Since leaks became a big issue in the Clinton sex scandal, the whole affair has taken on a surreal Alice in Wonderland quality. For the past several days, the press has been trying simultaneously to report stories derived from anonymous leaks, report on the phenomenon of these leaks, and--in the editorial pages--express an opinion about the propriety of the leaks. If the definition of media unfairness is the press behaving as prosecutor, judge, and jury, then the definition of media absurdity is the way the press is now acting as prosecutor, judge, and defendant.
We slipped down the rabbit hole Feb. 6, when the New York Times reported that the president's secretary, Betty Currie, had, while testifying to a grand jury, contradicted Clinton's sworn testimony about his relationship with Monica Lewinsky. According to the Times story, which was attributed to "lawyers familiar with her account," Clinton summoned Currie to the White House Sunday, Jan. 18, the day after he was deposed by lawyers for Paula Jones. These sources told the Times that Clinton rhetorically asked Currie, "We [Clinton and Lewinsky] were never alone, right?" According to the same sources, Currie has handed over to the independent counsel gifts from the president to Lewinsky that Lewinsky had given Currie.
If, as various White House spokesmen and the president's private lawyer David Kendall have charged, the source of this leak was the office of the independent counsel, it is a serious offense. Disclosing information from a grand-jury proceeding violates the federal rules of criminal procedure and would subject attorneys in Starr's office to contempt charges and possibly jail time. Starr himself could be fired by the attorney general--who, if she isn't worried about setting in motion an infinite regression, could name an independent counsel to investigate the independent counsel.
There is no telling for certain where the Currie leak came from. It might have sprung from Starr's office; from Currie's lawyer (in which case it would not be illegal); or from Clinton's team, which could have found out about Currie's testimony from her lawyer. A preponderance of evidence, however, points in the direction of Starr. Here are the reasons.
1) The Times account was spun for maximum harm to Clinton. (The catch-up story in late editions of that same morning's WashingtonPost presented roughly the same facts in a less damning way.) By casting Clinton's question to Currie as rhetorical, the Times' source implied that he was asking Currie to lie to back up his version of events. If not rhetorical, the same question would have no such conspiratorial connotation. It might indicate only that Clinton was trying to refresh his recollection. In fact, this has been the defense offered by the president's lawyers and spokesmen since the Currie story broke. There's no reason anyone sympathetic to Clinton would have included that "right?"--even if Clinton had said it.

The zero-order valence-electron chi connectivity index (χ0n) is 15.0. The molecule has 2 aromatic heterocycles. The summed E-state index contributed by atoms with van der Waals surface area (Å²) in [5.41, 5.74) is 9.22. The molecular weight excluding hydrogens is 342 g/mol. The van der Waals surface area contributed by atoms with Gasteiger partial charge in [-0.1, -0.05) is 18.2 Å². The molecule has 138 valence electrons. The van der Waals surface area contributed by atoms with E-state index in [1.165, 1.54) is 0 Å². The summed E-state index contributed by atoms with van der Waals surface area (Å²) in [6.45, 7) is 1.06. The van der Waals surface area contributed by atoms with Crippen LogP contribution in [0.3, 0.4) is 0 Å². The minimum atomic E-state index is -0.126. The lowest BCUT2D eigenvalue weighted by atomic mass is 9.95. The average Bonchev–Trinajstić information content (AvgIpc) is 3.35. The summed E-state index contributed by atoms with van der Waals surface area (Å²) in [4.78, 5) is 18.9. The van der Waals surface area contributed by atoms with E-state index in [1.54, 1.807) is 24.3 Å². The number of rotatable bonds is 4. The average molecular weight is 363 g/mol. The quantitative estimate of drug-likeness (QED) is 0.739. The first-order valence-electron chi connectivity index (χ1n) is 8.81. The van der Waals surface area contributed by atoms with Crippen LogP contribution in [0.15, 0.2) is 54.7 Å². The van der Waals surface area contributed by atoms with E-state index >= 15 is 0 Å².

The disclosure was timed for maximum damage to Clinton. At the moment it broke, Lewinsky was facing an imminent deadline for striking an immunity deal with Starr's office. Like several previous leaks (some of them subsequently cast into doubt), the Currie story contained what looked a lot like a message from Starr to his reluctant witness: I have other evidence against you and Clinton, so you'd better cut a deal quick. Even if the Clinton side wanted to get this damaging revelation out in order to spare itself pain later, it would have had every reason to hold back until Lewinsky and Starr concluded their negotiations.
2) The story quoted a White House spokesman saying point-blank that the leak was "false." Currie's lawyer, Lawrence Weschler, also said it was false that Clinton had tried to influence Currie. If the leak did come from Currie's lawyer or from the Clinton legal team, the Times was a willful party to a gross deception. It's almost impossible to believe the New York Times would mislead its readers by allowing a source to plant a story and deny planting it in the same news article.
The same day the Times story came out, Kendall rattled off a 15-page letter to Starr denouncing it and other leaks. Starr fired back a defensive response. Everyone spent the weekend debating who was right. This left the Times and, to a lesser extent, other news organizations in the screwy position in which they remain. The paper had to report on the debate about where its leak had come from. But its goal was not the usual one of news reporting, which is to find the truth. The Times, after all, knows the truth here: It knows who its own sources are. But in this case, it has granted its own version of immunity to an act of potential lawbreaking for the sake of gathering information about other potential misdeeds, much as a prosecutor such as Starr might do.
A few days later, the Times editorialized: "The President's lawyer, David Kendall, and this week's designated spinner, Paul Begala, cannot prove their sweeping televised assertions that Mr. Starr has illegally leaked grand jury testimony. If he did, the Federal court that supervises him and the Attorney General, who has the power to fire him, have the resources to deal with prosecutorial misconduct." Hold it right there. The Times knows whether Kendall and Begala are correct or not. But it doesn't want to say, so it hides behind the legalistic formula that Kendall and Begala "cannot prove" their allegations. And if the Times thinks that such leaks are "prosecutorial misconduct," why does it participate in them?
Is there any way out of this morass? It's tempting to say that reporters shouldn't accept leaks unless the bias of the source can be indicated. But that's probably not realistic. The price of getting the story is often a promise of full anonymity. So long as there's competitive pressure in the press, sources will use the outlet that affords them the greatest protection.